Often, during insertion and manipulation of the forceps, some viscoelastic material inadvertently leaks from the larger corneal incision. This material is critical to maintain the anterior chamber depth and to allow for the successful completion of the circular capsulorrhexis step. Thus, when this material leaks, the forceps must be removed from the eye and more viscoelastic material must be injected. This prolongs the tedious process and increases the risk of error such as a radial tear in the anterior capsule. Because the anterior lens capsule is similar to a cellophane wrapping material, the tear is frequently inadvertently initiated in an undesirable direction, leading to such a dangerous radial tear. A radial tear is dangerous because it results in decreased structural integrity of the lens capsule, and may lead to serious complications, such as the lens falling to the back of the eye or the spillage of vitreous into the anterior chamber intraoperatively. Therefore, it is critical that the tear be continuous and circular, to provide a more stable smooth edge to the opening and to avoid these subsequent radial tears.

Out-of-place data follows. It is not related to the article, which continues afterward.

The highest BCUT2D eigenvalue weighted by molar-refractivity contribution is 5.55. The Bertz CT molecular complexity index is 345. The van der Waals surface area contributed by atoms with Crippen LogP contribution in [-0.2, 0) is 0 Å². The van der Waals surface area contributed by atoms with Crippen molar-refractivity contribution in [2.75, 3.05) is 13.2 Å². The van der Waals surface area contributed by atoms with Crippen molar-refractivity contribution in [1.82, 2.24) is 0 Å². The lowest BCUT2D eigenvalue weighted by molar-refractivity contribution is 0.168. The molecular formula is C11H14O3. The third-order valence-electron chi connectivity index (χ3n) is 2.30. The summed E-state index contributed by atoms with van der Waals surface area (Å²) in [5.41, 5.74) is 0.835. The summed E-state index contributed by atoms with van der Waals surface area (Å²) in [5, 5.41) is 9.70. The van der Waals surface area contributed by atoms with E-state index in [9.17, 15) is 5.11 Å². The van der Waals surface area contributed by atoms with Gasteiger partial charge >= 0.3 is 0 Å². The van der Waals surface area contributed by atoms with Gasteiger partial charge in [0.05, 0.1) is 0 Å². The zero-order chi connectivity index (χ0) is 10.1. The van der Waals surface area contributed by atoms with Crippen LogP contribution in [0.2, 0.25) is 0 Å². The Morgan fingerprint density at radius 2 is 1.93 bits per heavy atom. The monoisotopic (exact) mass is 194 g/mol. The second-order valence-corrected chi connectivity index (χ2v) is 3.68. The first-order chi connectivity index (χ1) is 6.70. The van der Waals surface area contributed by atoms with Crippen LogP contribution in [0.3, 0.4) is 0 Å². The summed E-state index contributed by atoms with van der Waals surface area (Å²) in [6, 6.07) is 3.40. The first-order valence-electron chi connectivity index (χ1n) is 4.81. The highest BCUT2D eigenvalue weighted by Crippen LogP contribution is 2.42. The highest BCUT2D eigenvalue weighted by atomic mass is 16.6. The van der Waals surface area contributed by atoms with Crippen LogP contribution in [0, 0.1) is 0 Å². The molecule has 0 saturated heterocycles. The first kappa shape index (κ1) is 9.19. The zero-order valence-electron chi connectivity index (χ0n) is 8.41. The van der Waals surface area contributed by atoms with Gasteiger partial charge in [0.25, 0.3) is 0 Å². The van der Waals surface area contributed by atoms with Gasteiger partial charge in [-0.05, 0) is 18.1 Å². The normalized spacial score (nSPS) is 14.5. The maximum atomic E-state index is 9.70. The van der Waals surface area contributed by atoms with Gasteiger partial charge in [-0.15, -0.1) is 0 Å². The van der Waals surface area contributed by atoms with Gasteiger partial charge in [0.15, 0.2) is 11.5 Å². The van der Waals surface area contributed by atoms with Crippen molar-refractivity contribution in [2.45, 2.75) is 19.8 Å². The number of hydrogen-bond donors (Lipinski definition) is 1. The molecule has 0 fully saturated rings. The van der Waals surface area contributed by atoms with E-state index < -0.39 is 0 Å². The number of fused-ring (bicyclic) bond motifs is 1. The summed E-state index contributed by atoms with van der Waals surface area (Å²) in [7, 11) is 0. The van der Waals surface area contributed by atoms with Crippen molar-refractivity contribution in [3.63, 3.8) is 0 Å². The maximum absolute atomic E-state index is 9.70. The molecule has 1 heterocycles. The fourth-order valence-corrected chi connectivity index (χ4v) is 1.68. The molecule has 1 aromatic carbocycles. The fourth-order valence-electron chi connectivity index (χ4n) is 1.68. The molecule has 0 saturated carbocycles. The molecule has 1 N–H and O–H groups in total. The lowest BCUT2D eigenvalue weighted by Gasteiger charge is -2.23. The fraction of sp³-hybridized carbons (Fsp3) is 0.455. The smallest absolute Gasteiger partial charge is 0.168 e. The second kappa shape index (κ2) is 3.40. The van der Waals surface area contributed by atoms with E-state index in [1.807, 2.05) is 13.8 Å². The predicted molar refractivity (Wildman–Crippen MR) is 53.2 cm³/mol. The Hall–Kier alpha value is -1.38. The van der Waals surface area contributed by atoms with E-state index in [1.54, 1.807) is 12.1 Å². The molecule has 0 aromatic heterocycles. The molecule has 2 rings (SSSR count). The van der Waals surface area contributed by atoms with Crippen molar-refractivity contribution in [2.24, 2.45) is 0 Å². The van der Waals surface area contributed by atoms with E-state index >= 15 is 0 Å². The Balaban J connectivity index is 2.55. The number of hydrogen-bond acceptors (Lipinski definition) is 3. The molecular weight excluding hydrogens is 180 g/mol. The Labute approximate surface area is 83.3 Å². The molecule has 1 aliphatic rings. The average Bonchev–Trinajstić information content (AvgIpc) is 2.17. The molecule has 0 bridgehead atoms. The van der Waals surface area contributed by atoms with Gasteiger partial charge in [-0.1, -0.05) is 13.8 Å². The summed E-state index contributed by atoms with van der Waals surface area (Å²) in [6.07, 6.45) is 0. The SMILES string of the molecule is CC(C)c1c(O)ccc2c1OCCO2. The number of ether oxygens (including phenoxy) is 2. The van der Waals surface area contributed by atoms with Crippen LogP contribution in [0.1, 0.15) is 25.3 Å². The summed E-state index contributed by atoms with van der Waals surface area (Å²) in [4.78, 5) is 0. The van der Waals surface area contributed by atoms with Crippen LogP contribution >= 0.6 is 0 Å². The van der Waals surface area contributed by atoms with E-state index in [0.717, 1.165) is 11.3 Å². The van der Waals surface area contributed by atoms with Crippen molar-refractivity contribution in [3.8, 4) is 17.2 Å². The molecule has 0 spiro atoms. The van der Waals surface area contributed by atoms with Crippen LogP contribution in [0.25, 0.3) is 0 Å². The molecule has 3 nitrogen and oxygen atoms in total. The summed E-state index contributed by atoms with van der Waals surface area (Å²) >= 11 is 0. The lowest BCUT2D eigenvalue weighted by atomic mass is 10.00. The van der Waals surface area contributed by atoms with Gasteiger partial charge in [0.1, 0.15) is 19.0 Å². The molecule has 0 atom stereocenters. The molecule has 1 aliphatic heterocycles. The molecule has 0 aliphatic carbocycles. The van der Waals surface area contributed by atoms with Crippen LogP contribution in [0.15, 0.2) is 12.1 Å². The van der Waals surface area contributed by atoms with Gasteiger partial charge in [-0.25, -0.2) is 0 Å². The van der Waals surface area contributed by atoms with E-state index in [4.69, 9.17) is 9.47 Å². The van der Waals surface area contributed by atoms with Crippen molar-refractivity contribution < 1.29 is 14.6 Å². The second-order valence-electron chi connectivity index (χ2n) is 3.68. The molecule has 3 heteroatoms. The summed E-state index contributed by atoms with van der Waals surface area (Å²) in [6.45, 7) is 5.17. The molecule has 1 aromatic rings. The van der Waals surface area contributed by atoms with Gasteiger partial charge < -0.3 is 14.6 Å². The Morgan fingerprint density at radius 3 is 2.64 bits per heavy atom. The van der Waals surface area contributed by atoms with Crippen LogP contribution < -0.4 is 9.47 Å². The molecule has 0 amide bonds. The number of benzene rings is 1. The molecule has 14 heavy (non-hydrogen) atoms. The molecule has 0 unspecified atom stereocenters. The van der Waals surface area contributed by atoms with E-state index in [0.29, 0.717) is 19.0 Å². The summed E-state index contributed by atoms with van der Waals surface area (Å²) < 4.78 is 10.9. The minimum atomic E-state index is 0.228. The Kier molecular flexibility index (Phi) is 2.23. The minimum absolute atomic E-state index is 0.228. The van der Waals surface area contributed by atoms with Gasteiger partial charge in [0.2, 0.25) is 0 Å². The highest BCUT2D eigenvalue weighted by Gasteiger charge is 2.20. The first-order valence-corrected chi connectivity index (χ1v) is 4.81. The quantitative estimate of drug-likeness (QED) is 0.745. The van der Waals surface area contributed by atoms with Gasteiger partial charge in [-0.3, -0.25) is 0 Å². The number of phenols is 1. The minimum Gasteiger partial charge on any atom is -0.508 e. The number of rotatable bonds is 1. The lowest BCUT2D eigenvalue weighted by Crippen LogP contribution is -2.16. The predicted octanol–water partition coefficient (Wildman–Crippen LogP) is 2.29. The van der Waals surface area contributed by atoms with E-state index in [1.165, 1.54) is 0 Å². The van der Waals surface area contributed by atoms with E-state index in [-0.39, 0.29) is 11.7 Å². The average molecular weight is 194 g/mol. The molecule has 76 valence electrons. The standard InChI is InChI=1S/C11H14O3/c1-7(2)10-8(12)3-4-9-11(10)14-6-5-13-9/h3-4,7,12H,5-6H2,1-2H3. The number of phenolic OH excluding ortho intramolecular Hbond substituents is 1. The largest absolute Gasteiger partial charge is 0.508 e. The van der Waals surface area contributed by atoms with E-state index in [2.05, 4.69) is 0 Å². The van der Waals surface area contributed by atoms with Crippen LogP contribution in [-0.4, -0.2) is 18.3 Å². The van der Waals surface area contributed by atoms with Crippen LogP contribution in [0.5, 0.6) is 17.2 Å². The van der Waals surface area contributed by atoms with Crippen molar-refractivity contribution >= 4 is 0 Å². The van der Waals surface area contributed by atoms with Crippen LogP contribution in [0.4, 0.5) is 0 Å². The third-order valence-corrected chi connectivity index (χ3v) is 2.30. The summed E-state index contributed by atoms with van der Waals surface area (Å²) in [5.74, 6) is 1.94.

The majority of cataract surgeons prefer a round, 5-6.0 mm anterior capsular opening. This size and shape opening allows for better fixation of the nucleus during phacoemulsification and better centration and stability of the intraocular lens implant. Due to the technical difficulty in achieving a capsular opening of optimal size and shape, the anterior capsulorrhexis step may be unreliable, unpredictable, and inconsistent.
U.S. Pat. No. 4,766,897 issued to Smirmaul describes an anterior lens capsule incising apparatus 10. Its forward portion, including a loop 18, can be inserted through a passage wound cut on the corneoscleral tissue of an eye, and disposed above the anterior lens capsule of the eye. A rotatable circular cutting blade 20 of the incising apparatus cuts a circular incision on the anterior lens capsule. The disadvantage of this incising apparatus described in Smirmaul is that it requires a wide passage wound cut on the corneoscleral tissue. The diameter of the rotatable circular cutting blade 20 of Smirmaul is about 6.0 mm, which is the necessary size for cutting an adequate incision on the anterior lens capsule for surgery. Therefore the overall diameter of the circular blade holder must be at least 7.0 mm. This requires that the width of the passage wound cut on the corneoscleral tissue be not less than 7.0 mm, which is wide by eye surgery standards. It is desirable to have the width of the passage wound cut on the corneoscleral tissue as narrow as possible, because a wider wound requires more surgical closing procedures and increases the period of convalescence.